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Deals that changed history

A look back at three major pieces of historical federal legislation, started and finished by small groups of men intent on statesmanship.

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President Eisenhower (r.) receives ideas for a massive highway program in 1955.

Byron Rollins/AP

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The storied congressional dealmakers are the ones who see opportunities for a breakthrough on tough issues that others may miss – and find ways to change minds.

No golden age of Congress exists when bills breezed through the House and Senate with little debate, harsh words, or procedural "obstruction." Big bills often take years, even decades, to be enacted, not because the process is deeply flawed, but because of the divides that exist among voters, regions, and interests.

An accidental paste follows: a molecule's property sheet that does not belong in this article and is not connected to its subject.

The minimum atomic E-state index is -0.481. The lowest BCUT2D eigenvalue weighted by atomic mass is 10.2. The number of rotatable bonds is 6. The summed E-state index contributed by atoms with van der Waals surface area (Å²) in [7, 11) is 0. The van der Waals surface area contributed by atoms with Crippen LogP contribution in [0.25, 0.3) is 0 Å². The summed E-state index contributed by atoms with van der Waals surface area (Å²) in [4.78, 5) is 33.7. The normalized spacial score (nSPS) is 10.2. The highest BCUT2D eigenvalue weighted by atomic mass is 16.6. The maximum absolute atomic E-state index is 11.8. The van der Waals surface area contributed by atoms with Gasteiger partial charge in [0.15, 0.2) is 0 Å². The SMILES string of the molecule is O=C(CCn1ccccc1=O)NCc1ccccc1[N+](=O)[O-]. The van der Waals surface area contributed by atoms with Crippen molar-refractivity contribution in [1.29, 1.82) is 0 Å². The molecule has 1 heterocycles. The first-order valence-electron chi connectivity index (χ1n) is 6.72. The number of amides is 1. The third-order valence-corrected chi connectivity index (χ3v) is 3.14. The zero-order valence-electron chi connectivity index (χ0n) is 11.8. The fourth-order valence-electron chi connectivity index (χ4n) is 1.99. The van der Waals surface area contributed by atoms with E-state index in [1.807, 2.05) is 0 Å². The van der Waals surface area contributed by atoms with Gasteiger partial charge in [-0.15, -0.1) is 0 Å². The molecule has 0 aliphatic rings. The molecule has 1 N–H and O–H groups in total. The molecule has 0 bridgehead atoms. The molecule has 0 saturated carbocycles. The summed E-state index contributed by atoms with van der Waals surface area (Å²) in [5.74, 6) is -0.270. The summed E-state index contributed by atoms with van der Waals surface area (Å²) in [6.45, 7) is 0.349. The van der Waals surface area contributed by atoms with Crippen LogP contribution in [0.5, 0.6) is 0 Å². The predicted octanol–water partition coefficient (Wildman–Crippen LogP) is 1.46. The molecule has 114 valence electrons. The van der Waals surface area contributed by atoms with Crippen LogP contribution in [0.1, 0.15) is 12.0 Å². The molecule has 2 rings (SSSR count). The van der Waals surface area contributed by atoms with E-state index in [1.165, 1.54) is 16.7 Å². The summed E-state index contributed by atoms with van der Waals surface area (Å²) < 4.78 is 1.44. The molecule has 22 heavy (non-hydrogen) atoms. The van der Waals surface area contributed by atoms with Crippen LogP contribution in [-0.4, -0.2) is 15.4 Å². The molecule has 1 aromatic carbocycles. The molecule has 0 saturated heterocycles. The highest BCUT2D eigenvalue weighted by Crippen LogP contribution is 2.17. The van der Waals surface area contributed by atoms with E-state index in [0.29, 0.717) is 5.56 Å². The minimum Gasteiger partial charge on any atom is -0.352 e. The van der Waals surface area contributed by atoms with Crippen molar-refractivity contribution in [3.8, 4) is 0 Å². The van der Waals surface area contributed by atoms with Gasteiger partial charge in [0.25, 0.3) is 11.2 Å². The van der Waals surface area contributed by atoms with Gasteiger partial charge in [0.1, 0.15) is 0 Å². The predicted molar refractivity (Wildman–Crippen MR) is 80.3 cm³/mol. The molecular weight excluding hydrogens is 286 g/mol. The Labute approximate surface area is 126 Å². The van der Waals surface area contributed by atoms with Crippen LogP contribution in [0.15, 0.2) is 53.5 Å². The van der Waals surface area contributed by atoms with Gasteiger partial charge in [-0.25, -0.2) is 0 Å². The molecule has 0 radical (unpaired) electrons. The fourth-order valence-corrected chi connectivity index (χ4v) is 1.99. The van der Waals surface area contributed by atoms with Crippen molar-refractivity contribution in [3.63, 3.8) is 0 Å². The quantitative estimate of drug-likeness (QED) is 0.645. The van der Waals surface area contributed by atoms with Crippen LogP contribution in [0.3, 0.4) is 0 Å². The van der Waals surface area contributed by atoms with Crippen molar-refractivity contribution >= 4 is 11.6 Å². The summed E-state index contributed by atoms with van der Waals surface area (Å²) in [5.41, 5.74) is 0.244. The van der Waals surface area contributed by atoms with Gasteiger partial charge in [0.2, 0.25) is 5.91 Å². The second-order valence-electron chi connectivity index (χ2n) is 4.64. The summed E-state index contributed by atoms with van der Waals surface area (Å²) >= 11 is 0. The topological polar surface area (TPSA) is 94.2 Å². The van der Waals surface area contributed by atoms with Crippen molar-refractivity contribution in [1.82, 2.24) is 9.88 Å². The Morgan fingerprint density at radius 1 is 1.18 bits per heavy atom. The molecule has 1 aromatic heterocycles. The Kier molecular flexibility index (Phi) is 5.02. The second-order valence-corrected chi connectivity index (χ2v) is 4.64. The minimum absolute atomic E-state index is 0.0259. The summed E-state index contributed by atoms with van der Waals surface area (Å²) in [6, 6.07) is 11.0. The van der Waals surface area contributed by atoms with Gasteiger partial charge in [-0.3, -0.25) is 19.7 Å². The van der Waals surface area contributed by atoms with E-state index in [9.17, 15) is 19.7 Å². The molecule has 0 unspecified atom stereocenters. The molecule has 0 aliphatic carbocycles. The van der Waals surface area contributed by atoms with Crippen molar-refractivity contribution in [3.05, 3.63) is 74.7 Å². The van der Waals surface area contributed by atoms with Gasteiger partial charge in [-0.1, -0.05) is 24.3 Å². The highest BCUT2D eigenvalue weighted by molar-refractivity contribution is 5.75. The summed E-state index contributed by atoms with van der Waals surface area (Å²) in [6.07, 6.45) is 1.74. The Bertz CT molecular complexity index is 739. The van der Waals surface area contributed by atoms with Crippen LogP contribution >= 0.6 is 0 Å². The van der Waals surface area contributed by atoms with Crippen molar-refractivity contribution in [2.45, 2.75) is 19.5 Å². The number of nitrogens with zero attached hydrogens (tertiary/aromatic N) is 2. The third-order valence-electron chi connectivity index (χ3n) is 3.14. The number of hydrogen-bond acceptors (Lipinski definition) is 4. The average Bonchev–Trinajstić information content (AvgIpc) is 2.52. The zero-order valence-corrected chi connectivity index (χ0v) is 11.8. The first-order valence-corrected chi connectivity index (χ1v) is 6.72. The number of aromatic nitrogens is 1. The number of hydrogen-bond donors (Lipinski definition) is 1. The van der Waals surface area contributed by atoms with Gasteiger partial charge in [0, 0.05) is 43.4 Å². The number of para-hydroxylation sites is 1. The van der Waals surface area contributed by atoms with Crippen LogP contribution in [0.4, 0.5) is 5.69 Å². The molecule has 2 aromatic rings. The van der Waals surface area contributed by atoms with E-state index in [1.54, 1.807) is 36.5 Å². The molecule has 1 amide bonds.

That's where the dealmakers can make a difference. Some, like Henry Clay, were eloquent; others less so. Their strategies varied, but all had a sense of what was politically possible and found ways to seize the moment, for good or ill. Three examples epitomize different dimensions of dealmaking on Capitol Hill over the decades:

The Compromise of 1850

The package of five bills, which delayed the onset of the Civil War by a decade, began as the masterwork of Whig Sen. Henry Clay of Kentucky, then in the twilight of a brilliant political career. But it could not have passed without the raw political energy of Sen. Stephen Douglas (D) of Illinois, part of a new generation of leaders.

The end of the Mexican War in 1848 set off a firestorm over whether the new territories would be slave or free. These and a host of other issues widened the rifts between the North and South.

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